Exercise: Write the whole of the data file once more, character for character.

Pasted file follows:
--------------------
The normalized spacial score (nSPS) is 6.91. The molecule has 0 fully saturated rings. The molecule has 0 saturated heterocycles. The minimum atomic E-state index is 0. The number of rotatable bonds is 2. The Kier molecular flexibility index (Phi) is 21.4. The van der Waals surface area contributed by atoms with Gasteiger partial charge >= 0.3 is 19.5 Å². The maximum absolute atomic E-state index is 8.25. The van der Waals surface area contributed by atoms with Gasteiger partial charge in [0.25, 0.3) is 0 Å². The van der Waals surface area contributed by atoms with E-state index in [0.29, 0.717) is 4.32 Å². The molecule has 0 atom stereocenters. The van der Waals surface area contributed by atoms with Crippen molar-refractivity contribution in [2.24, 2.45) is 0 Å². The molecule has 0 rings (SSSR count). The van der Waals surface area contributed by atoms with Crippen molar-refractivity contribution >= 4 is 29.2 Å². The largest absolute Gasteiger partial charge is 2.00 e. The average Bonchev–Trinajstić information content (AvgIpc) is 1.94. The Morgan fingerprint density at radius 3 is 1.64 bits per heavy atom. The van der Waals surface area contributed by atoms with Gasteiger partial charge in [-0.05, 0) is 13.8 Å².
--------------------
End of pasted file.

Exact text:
The normalized spacial score (nSPS) is 6.91. The molecule has 0 fully saturated rings. The molecule has 0 saturated heterocycles. The minimum atomic E-state index is 0. The number of rotatable bonds is 2. The Kier molecular flexibility index (Phi) is 21.4. The van der Waals surface area contributed by atoms with Gasteiger partial charge >= 0.3 is 19.5 Å². The maximum absolute atomic E-state index is 8.25. The van der Waals surface area contributed by atoms with Gasteiger partial charge in [0.25, 0.3) is 0 Å². The van der Waals surface area contributed by atoms with E-state index in [0.29, 0.717) is 4.32 Å². The molecule has 0 atom stereocenters. The van der Waals surface area contributed by atoms with Crippen molar-refractivity contribution in [2.24, 2.45) is 0 Å². The molecule has 0 rings (SSSR count). The van der Waals surface area contributed by atoms with Crippen molar-refractivity contribution >= 4 is 29.2 Å². The largest absolute Gasteiger partial charge is 2.00 e. The average Bonchev–Trinajstić information content (AvgIpc) is 1.94. The Morgan fingerprint density at radius 3 is 1.64 bits per heavy atom. The van der Waals surface area contributed by atoms with Gasteiger partial charge in [-0.05, 0) is 13.8 Å².